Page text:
Introduction to XML

Introduction to XML
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Published Date:01-08-2017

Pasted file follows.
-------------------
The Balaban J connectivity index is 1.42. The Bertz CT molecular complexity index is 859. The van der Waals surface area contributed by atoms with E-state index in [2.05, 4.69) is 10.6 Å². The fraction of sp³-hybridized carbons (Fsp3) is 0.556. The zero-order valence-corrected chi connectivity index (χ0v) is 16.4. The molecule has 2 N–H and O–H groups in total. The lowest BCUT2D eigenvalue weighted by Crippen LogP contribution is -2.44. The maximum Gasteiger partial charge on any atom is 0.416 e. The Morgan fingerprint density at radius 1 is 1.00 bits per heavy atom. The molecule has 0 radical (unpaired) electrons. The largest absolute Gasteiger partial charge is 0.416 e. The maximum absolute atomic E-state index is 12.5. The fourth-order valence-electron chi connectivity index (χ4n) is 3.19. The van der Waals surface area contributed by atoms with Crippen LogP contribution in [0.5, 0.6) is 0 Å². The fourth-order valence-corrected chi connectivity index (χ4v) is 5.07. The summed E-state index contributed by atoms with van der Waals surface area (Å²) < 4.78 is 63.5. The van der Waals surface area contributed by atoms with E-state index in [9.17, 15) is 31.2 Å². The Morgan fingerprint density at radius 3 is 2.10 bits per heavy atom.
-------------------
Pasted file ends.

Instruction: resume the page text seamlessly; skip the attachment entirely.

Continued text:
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Intro to XML Slide 0 July 11, 2001 Introduction to XML Frank Tompa and Airi Salminen University of Waterloo fwtompa, July 11, 2001 Intro to XML Slide 1 Outline July 11, 2001 1. Why XML evolved 2. What is XML? 3. XML 1.0 fundamentals 4. XML family of languages 5. How to use XML 6. Naming conventions: Namespaces 7. Hypertext facilities: XPath, XPointer, XLink 8. Querying and transforming: XQuery and XSLT 9. Applications 10. Challenges Intro to XML Slide 2 1. Why XML evolved July 11, 2001 1960-1980 Infrastructure for the Internet 1986 SGML (Standard Generalized Markup Language) for defining and representing structured documents 1991 WWW and HTML introduced for the Internet 1991 Business adopts the WWW technology; huge expansion in the use of the Internet 1995 New kinds of businesses evolve, based on the connectivity of people all over the world and connectivity of applications built by various software providers (B2C, B2B) Urgent need for a new, common data format for the Internet Intro to XML Slide 3 1. Why XML evolved July 11, 2001  Needs: • Simple, common rules that are easy to understand by people with different backgrounds (like HTML) • Capability to describe Internet resources and their relationships (like HTML) • Capability to define information structures for different kinds of business sectors (unlike HTML, like SGML) Intro to XML Slide 4 1. Why XML evolved July 11, 2001  Needs (cont’d): • Format formal enough for computers and clear enough to be human-legible (like SGML) • Rules simple enough to allow easy building of software (unlike SGML) • Strong support for diverse natural languages (unlike SGML) Intro to XML Slide 5 2. What is XML? July 11, 2001 XML = Extensible Markup Language A set of rules for defining and representing information as structured documents for applications on the Internet; a restricted form of SGML T. Bray, J. Paoli, and C. M. Sperberg-McQueen (Eds.), Extensible Markup Language (XML) 1.0, W3C Recommendation 10- February-1998, T. Bray, J. Paoli, C. M. Sperberg-McQueen, and E. Maler (Eds.), Extensible Markup Language (XML) 1.0 (Second Edition), W3C Recommendation 6 October 2000, Intro to XML Slide 6 2. What is XML? July 11, 2001  Rule 1: Information is represented in units called XML documents.  Rule 2: An XML document contains one or more elements.  Rule 3: An element has a name, it is denoted in the document by explicit markup, it can contain other elements, and it can be associated with attributes. and lots of other rules ... Intro to XML Slide 7 2. What is XML? July 11, 2001 Example of an XML document ?xml version="1.0"? catalog product category = "mobile phone" mfgNokia/mfgmodel8890/model description Intended for EGSM 900 and GSM 1900 networks … /description clock setting= "nist" alarm = "yes"/ /product product category = "mobile phone" mfgEricsson/mfgmodelA3618/model description.../description /product ... /catalog Intro to XML Slide 8 2. What is XML? July 11, 2001 Classes of text markup descriptive (the previous example) presentational Mobile phones: Nokia 8890 Ericsson A3618 procedural document newPage style="box"/ boldMobile phones:/bold list newItem/italicNokia 8890/italic newItem/italicEricsson A3618/italic /list /document XML is primarily for descriptive markup. Intro to XML Slide 9 2. What is XML? July 11, 2001 XML is a metalanguage, not a specific language.  Defines the rules how to mark up a document — does not define the names used in markup  Includes capability to prescribe a Document Type Definition (DTD) to constrain the markup permitted in a class of documents  Intended for all natural languages, regardless of character set, orientation of script, etc. Intro to XML Slide 10 3. XML 1.0 fundamentals July 11, 2001 Physical (storage) units  XML document comprises one or more entities • A “document entity” serves as the root • Other entities may include – external portion of DTD – parsed character data, which replaces any references to the entity – unparsed data  Entities located by URIs Intro to XML Slide 11 3. XML 1.0 fundamentals July 11, 2001  XML declaration: ?xml version=”1.0”?  Logical data components: • Markup vocabulary: elements, attributes product category = "mobile phone" mfgNokia/mfgmodel8890/model ... clock setting = "nitz" alarm = "yes"/ ... /product • White space • Parsed and unparsed character data • Entity references &diagram; • Comments how interesting… • Processing instructions ?xml-stylesheet href="catalog-style.css" type="text/css"? Intro to XML Slide 12 3. XML 1.0 fundamentals July 11, 2001  Markup declarations (the DTD): • Internal vs. external declarations • Root document type • Element types: EMPTY, children, mixed, ANY ELEMENT category (mfg, model, description , clock?) ELEMENT description (PCDATA feature) ELEMENT clock EMPTY • Attribute types: CDATA, ID, IDREF(-S), ENTITY(-TIES), NMTOKEN(-S) ATTLIST clock setting CDATA IMPLIED alarm (yes, no, dual) "yes" • Notations • Entities Intro to XML Slide 13 3. XML 1.0 fundamentals July 11, 2001  Conformance: • Well-formed: – syntactically correct tags – matching tags – nested elements – all entities declared before they are used • Valid: – well-formed – DTD + doctype matches DTD – unique IDs – no dangling IDREFs Intro to XML Slide 14 3. XML 1.0 fundamentals July 11, 2001 XML document may or may not XML be “validating” processor “XML Information Set” application Intro to XML Slide 15 3. XML 1.0 fundamentals July 11, 2001  Example: eXtensible Customer Information Language (xCIL) • OASIS Customer Information Quality Committee “… reliable and accurate customer information is now more than ever essential in establishing effective customer relationships ... need to develop a standard way of describing Customers (e.g., Identity, Name, Address, etc.).” • Built on – eXtensible Name and Address Language (XNAL) – two sub DTDs  eXtensible Name Language (xNL)  eXtensible Address Language (xAL)  See details in next section of notes Intro to XML Slide 16 4. XML family of languages July 11, 2001  Specification of XML 1.0 was just the first step in the development of languages for the management of data on the Web. (W3C Technical Publications)  XML-related languages fall into the following classes: • XML accessories • XML transducers • XML applications (See third sectin of notes for details) Intro to XML Slide 17 4. XML family of languages July 11, 2001 XML Accessory Extends the capabilities specified in XML Intended for wide, general use Examples: • XML Names: to allow qualified names • XML Schema: extends the definition capabilities • XPath: for addressing parts in XML documents • XLink: to create hyperlinks between resources Intro to XML Slide 18 4. XML family of languages July 11, 2001 XML Transducer Converts XML input data into output Associated with a processing model Examples: • XSLT: for document transformations • CSS: for rendering • XQuery: for querying Intro to XML Slide 19 4. XML family of languages July 11, 2001 XML Application Defines constraints for a class of XML data Intended for a specific application area Examples (developed at W3C): • XHTML: reformulation of HTML 4.0 • RDF: to describe metadata for resources • XML-Signature: for digital signatures • XForms: for Web forms